Likewise, Rule 8 continues to apply even when under Rule 9(b) "[m]alice, intent, knowledge, and other conditions of a person's mind may be alleged generally." Fed. R. Civ. P. 9(b). For purposes of its meaningful presence in Rule 9(b) "'generally' is a relative term" and "it is to be compared to the particularity requirement applicable to fraud or mistake." Iqbal, 129 S. Ct. at 1954. By way of example, "Rule 9 merely excuses a party from pleading discriminatory intent under an elevated pleading standard. It does not give him license to evade the less rigid-though still operative-strictures of Rule 8." Id.; cf. Burlington Coat, 114 F.3d at 1418 ("[P]laintiffs must still allege facts that show the court their basis for inferring that the defendants acted with 'scienter.'"); United States ex rel. Pilecki-Simko v. Chubb Instit., No. 10-3907, 2011 WL 3890975, at *3 (3d Cir. Sept. 6, 2011) (unpublished) (recognizing that under Iqbal "Rule 8 does not empower respondent to plead the bare elements of his cause of action, affix the label 'general allegation,' and expect his complaint to survive a motion to dismiss." (quoting Iqbal, 129 S. Ct. at 1954)).*fn9

D. Request for Judicial Notice

In their motion, Defendants argue that Plaintiffs plead certain facts drawn from excerpted quotes of various publicly disseminated egg industry publications and regional newspapers between 1999 and September 24, 2004. According to Defendants, these articles demonstrate both that Defendants did not take measures to conceal the conspiracy and that various "storm warnings" existed prior to September 24, 2004 such that Plaintiffs should have been on notice of their claim and exercised reasonable diligence. See Defs.' Mot. at 7, 15-17; Defs.' Reply at 12-14; Tr. at 22:9-21. Defendants ask the Court to take judicial notice of these articles because the "many public sources cited in the [SAC] also contain additional statements that Plaintiffs do not quote or paraphrase, but that clearly and openly discuss the relevant facts and surrounding circumstances that Plaintiffs allege constituted an illegal conspiracy." Defs.' Mot. at 7; see also id. at 7 n.6, 9 n.10. The Court declines this request.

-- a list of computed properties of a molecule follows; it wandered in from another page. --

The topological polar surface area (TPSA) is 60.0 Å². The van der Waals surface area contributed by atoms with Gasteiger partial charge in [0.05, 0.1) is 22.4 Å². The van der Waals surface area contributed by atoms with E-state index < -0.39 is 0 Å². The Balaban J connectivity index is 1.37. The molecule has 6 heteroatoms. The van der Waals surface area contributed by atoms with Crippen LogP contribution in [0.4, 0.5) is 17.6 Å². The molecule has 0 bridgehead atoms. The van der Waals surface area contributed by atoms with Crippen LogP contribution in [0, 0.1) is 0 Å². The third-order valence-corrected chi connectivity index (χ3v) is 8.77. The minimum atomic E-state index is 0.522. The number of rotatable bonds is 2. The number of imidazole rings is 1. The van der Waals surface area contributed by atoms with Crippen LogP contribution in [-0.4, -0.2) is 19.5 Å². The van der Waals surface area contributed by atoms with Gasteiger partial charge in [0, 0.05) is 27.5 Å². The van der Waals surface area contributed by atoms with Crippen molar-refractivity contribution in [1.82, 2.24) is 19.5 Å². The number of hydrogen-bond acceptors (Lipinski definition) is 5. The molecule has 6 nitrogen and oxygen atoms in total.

Although as a general matter, "a district court ruling on a motion to dismiss may not consider matters extraneous to the pleadings," Burlington Coat, 114 F.3d at 1426 (citation omitted), the Court could take judicial notice of the published news articles proffered by Defendants insofar that "[t]heir publication is 'not subject to reasonable dispute in that [they are] . . . capable of accurate and ready determination by resort to sources whose accuracy cannot be questioned.'" Benak ex rel. Alliance Premier Growth Fund v. Alliance Capital, 435 F.3d 396, 401 n.15 (3d Cir. 2006) (quoting Fed. R. Evid. 201(b)(2) and citing Heliotrope Gen., Inc. v. Ford Motor Co., 189 F.3d 971, 981 n.18 (9th Cir. 1999)); see also Twombly, 550 U.S. 568 n.13 (suggesting that under the appropriate circumstances a district court could take judicial notice pursuant to Fed. R. Evid. 201 of the "full contents of . . . published articles referenced in [a] complaint, from which . . . truncated quotations were drawn").